The Theory of General Relativity was published by Albert Einstein in 1915 and it is still the best understanding of gravity we have. It's not perfect, or complete, so scientists love to put it to the most stringent tests to look for ways to expand it, but the theory has stubbornly overcome all of them so far.
Reported in Astronomy & Astrophysics, the latest in a long list tested a cornerstone of general relativity, the strong equivalence principle, or the "universality of freefall". This is the idea that the gravitational motion of a body depends only on its initial position and velocity, not by what it is made of. You may be more familiar with the example of if you drop a feather and a hammer in a vacuum, they reach the ground at the same time.
The first version of this principle was proposed by Italian physicist Galileo Galilei, who famously dropped two cannonballs of different weights from the leaning tower of Pisa. A team of European researchers used something a bit more extreme for this new test: PSR J0337+1715, a pulsar that is orbited by two white dwarfs. We are yet to find another system like this.
In 1971, astronaut David Scott conducted Galileo's famous hammer/feather drop experiment on the Moon, during the Apollo 15 mission.
Pulsars are neutron stars, the collapsed core of a star that has gone supernova. These pulsars can rotate very fast emitting pulses that can be recorded as if they were extremely precise clocks. They are extremely stable making them an ideal testbed for relativity. PSR J0337+1715 spins on its axis 366 times per second.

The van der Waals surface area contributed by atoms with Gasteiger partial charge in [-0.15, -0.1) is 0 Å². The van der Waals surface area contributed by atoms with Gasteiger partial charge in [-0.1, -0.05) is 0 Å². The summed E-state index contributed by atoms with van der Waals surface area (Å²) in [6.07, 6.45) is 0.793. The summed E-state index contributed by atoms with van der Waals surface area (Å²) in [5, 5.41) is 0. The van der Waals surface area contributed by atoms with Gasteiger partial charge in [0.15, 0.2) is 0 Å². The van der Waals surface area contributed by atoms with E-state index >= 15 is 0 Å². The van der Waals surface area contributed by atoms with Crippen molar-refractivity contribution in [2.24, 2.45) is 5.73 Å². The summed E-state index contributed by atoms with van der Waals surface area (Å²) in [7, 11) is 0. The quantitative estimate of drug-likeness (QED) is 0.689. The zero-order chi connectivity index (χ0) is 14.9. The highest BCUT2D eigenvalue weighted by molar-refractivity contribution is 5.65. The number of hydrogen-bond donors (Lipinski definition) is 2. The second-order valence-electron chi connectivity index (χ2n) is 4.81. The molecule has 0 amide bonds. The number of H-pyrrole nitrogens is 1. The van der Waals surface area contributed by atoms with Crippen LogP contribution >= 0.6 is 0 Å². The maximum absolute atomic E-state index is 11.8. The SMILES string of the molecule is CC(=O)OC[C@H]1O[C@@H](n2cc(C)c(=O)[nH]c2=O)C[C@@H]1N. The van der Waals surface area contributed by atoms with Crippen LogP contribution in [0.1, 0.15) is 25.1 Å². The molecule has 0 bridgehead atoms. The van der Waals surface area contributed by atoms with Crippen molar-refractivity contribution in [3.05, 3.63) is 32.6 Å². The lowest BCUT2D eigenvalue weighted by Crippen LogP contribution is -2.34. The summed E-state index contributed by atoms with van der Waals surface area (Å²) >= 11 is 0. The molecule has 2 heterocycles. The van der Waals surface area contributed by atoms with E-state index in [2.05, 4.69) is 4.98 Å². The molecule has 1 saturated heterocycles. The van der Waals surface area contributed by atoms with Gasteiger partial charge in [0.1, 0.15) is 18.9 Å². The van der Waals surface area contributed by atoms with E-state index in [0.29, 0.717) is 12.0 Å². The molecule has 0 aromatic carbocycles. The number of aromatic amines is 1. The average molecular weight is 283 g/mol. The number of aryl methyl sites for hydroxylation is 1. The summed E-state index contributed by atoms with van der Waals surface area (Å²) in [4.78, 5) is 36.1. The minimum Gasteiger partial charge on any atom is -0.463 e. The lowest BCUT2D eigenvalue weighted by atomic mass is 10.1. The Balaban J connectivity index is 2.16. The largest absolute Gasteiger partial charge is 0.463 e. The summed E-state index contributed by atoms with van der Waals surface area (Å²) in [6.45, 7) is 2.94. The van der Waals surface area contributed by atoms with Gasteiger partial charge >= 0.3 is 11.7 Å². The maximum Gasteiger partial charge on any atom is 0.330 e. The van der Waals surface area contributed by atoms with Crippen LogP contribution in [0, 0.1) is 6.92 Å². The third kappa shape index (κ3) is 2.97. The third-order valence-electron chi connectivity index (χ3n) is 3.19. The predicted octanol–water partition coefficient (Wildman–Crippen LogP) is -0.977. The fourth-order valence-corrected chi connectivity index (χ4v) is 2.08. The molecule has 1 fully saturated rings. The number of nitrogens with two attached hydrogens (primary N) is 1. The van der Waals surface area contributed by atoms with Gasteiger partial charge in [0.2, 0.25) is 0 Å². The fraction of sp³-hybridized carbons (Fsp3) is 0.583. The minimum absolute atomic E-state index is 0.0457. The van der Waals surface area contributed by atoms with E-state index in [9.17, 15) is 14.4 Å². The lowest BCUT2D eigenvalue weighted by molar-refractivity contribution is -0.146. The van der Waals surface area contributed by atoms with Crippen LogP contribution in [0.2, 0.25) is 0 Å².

Researchers can record these pulses with a precision of nanoseconds, which allows them to determine its motion. Despite the system being 4,200 light-years away, the position of the pulsar is known to a matter of a few hundred meters. Researchers can compare this motion to predictions from general relativity to test its robustness.
“[I]t is the unique configuration of that system, akin to the Earth-Moon-Sun system with the presence of a second companion (playing the role of the Sun) towards which the two other stars ‘fall’ (orbit) that has allowed to perform a stellar version of Galileo's famous experiment from Pisa's tower. Two bodies of different compositions fall with the same acceleration in the gravitational field of a third one,” lead author Dr Guillaume Voisin, from the University of Manchester, said in a statement.
"The pulsar emits a beam of radio waves which sweeps across space. At each turn, this creates a flash of radio light which is recorded with high accuracy by Nançay's radio telescope. As the pulsar moves on its orbit, the light arrival time at Earth is shifted. It is the accurate measurement and mathematical modeling, down to a nanosecond accuracy, of these times of arrival that allows scientists to infer with exquisite precision the motion of the star."
The new test is based on six years of observations and follows in the footstep of previous work while almost doubling its accuracy. According to the study, the observation of the extreme gravity field of the pulsar cannot be more than 1.8 part per million than general relativity’s prediction. This is the most accurate confirmation of the universality of free fall yet.
Testing a theory time and time again is the cornerstone of the scientific method. The hope is that by pushing at the seams of relativity and quantum mechanics we could one day achieve a theory of gravity that can encompass both successfully.